History of the name Czechia

The name Czechia is absolutely not a new thought of present politicians. His most oldest documented records can be found in the file Jiří Barthold Pontanus of Breitenberk "Hymnorum sacrorum, beatissima de Maria Virgine et Patronis S. S. R. Bohaemiae, Libri Tres," Introducing the Virgin Mary and the Czech saints issued in Prague in 1602. Another document of the occurrence of this word is in the work "Respublica Boiema" by Czech writer Pavel Stránský [20], published in the Dutch town Leiden in 1634. A further reference is revealed in is the part no. XXXIII (in Act 3) "Aria. Allegro. En duplo sole Czechia" from the melodrama-oratorial musical composition Sub olea pacis et palma virtutis conspicua orbi regia Bohemiae Corona – Melodrama de Sancto Wenceslao (Under the olive tree of peace and palm tree of virtue the Crown of Bohemia splendidly shines the whole world – Melodrama of Saint Wenceslas), written by Czech Baroque composer Jan Dismas Zelenka in 1723. Similarly, in the case of the inscription on the base of the statue of St. Wenceslas in Libochovice from 1761, where the text "Vir Sactus Wenceslaus, Invictus Rex Czechiae Laureavit Leon Gloriosa" sounds in the same spirit (see detail of the inscription here). Generally, the name occurs very often in the baroque Latin.

 

Left: Page No. 204 of the book by Jíří Barthold Pontano with the chapter about St.John Nepomuk; right: the statue of St.Wenceslas in Libochovice from 1761

Another document of the occurrence of this word is in the work "Respublica Boiema" by Czech writer Pavel Stránský, published in the Dutch town Leiden in 1634. A further reference is revealed in is the part no. XXXIII (in Act 3) "Aria. Allegro. En duplo sole Czechia" from the melodrama-oratorial musical composition Sub olea pacis et palma virtutis conspicua orbi regia Bohemiae Corona – Melodrama de Sancto Wenceslao (Under the olive tree of peace and palm tree of virtue the Crown of Bohemia splendidly shines the whole world – Melodrama of Saint Wenceslas), written by Czech Baroque composer Jan Dismas Zelenka in 1723.

 

The oldest evidence of the English substantive word "Czech" in substantive (inhabitant, language) and and its adjective derivative (national) comes from 1840. The first historical record of using the word Czechia in English comes from the book by Henry and Thomas Rose "A New General Biographical Dictionary Projected and Partly Arranged" from 1841, another one we can find e.g. in the report about Prussian-Austrian war in Australian newspaper "The Mercury" from 23rd May, 1866 : where is written (see documents below).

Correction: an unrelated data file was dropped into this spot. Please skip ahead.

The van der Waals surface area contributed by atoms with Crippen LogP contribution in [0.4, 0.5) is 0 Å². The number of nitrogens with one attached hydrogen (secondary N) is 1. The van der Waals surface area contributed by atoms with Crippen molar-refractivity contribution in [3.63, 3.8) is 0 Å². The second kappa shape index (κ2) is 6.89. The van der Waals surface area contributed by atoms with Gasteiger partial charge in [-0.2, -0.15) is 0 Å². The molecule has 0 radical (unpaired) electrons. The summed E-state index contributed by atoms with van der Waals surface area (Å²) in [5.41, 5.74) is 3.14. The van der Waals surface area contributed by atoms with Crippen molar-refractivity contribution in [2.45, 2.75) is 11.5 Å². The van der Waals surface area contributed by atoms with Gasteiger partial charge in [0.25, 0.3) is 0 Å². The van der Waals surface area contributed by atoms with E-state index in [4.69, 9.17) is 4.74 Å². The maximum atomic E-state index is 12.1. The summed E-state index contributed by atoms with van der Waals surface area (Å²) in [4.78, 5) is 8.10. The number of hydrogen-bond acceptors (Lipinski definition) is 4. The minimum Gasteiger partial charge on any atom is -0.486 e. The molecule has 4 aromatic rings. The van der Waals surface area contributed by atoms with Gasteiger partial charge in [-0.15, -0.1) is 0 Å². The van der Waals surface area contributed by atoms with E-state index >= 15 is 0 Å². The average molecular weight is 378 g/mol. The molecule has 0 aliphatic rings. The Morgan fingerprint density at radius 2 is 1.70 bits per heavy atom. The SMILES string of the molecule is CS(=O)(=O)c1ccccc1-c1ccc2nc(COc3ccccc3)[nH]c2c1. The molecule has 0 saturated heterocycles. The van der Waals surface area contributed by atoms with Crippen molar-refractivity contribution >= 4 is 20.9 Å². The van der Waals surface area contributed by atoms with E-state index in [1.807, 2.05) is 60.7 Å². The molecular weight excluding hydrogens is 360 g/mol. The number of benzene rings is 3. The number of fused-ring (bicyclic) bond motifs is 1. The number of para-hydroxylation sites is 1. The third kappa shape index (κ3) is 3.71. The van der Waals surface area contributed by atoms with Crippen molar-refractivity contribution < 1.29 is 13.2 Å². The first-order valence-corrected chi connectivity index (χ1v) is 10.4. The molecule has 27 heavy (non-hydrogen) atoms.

Left: The first historical record of the name Czechia in English from 1841 -Henry and Thomas Rose: "A New General Biographical Dictionary Projected and Partly Arranged" ; right: The report from Prussian-Austrian war in Australian newspaper "The Mercury", May 23, 1866

 

The use of the name Czechia in North American press in 20's and 30's of 20th century was common. One for all examples comes from the article "Literary history of the Czechs", published on January 4, 1925 by The New York Times. The name is used there for the Czech state in historical context and is a reference to the Czech lands in its timeless national and geographical continuity (see the press cutting). This fact supports the assertion of Czech specialists to use this name for the Czech state in general, regardless of historical period or momentary political system: "...As Czechia can denominate our country in any historical period and in any social and political conditions..."

 

The article "Literary history of the Czechs" in The New York Times from January 4, 1925

 

In German, the oldest record of the equivalent one-word name, Tschechien, is from 1876, which was published in the book Bilder aus Böhmen, in Italian (Cechia) from 1927 (publication Rivista italiana di Praga) and in French (Tchéquie) from 1936.

It is evident that the name Czechia is not a neologism, as has been sometimes claimed, though previously unknown in English [23]. Former initial proposals for the Czech state: "Czechland" or "Czechlands", however linguistically correct, were rejected by experts as less proper from a historical point of view.


Names of the country, its territorial parts & their meanings

 

Source: http://www.czechia-initiative.com/czechia_name.html

 


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